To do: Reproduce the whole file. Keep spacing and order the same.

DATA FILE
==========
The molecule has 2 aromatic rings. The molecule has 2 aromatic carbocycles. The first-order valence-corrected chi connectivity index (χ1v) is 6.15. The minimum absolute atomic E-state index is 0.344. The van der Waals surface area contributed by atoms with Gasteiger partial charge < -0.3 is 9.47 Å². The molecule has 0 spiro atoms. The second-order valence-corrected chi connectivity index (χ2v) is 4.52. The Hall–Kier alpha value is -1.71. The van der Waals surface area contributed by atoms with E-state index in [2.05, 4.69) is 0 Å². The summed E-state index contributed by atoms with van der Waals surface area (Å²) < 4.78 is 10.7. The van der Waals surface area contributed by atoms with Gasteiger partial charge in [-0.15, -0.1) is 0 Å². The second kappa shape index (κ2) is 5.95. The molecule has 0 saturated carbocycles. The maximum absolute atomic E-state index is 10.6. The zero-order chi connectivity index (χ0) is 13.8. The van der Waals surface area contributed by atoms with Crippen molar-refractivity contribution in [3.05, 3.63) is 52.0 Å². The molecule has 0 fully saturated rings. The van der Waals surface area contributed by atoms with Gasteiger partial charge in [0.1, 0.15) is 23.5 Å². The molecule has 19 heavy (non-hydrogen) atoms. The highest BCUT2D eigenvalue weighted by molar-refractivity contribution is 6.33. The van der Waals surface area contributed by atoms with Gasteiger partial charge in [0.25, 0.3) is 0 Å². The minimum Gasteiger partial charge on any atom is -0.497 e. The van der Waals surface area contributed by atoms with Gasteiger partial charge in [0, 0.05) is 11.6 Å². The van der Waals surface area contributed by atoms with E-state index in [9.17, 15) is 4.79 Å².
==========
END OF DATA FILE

The molecule has 2 aromatic rings. The molecule has 2 aromatic carbocycles. The first-order valence-corrected chi connectivity index (χ1v) is 6.15. The minimum absolute atomic E-state index is 0.344. The van der Waals surface area contributed by atoms with Gasteiger partial charge < -0.3 is 9.47 Å². The molecule has 0 spiro atoms. The second-order valence-corrected chi connectivity index (χ2v) is 4.52. The Hall–Kier alpha value is -1.71. The van der Waals surface area contributed by atoms with E-state index in [2.05, 4.69) is 0 Å². The summed E-state index contributed by atoms with van der Waals surface area (Å²) < 4.78 is 10.7. The van der Waals surface area contributed by atoms with Gasteiger partial charge in [-0.15, -0.1) is 0 Å². The second kappa shape index (κ2) is 5.95. The molecule has 0 saturated carbocycles. The maximum absolute atomic E-state index is 10.6. The zero-order chi connectivity index (χ0) is 13.8. The van der Waals surface area contributed by atoms with Crippen molar-refractivity contribution in [3.05, 3.63) is 52.0 Å². The molecule has 0 fully saturated rings. The van der Waals surface area contributed by atoms with Gasteiger partial charge in [0.1, 0.15) is 23.5 Å². The molecule has 19 heavy (non-hydrogen) atoms. The highest BCUT2D eigenvalue weighted by molar-refractivity contribution is 6.33. The van der Waals surface area contributed by atoms with Gasteiger partial charge in [0.25, 0.3) is 0 Å². The minimum Gasteiger partial charge on any atom is -0.497 e. The van der Waals surface area contributed by atoms with Gasteiger partial charge in [0, 0.05) is 11.6 Å². The van der Waals surface area contributed by atoms with E-state index in [9.17, 15) is 4.79 Å².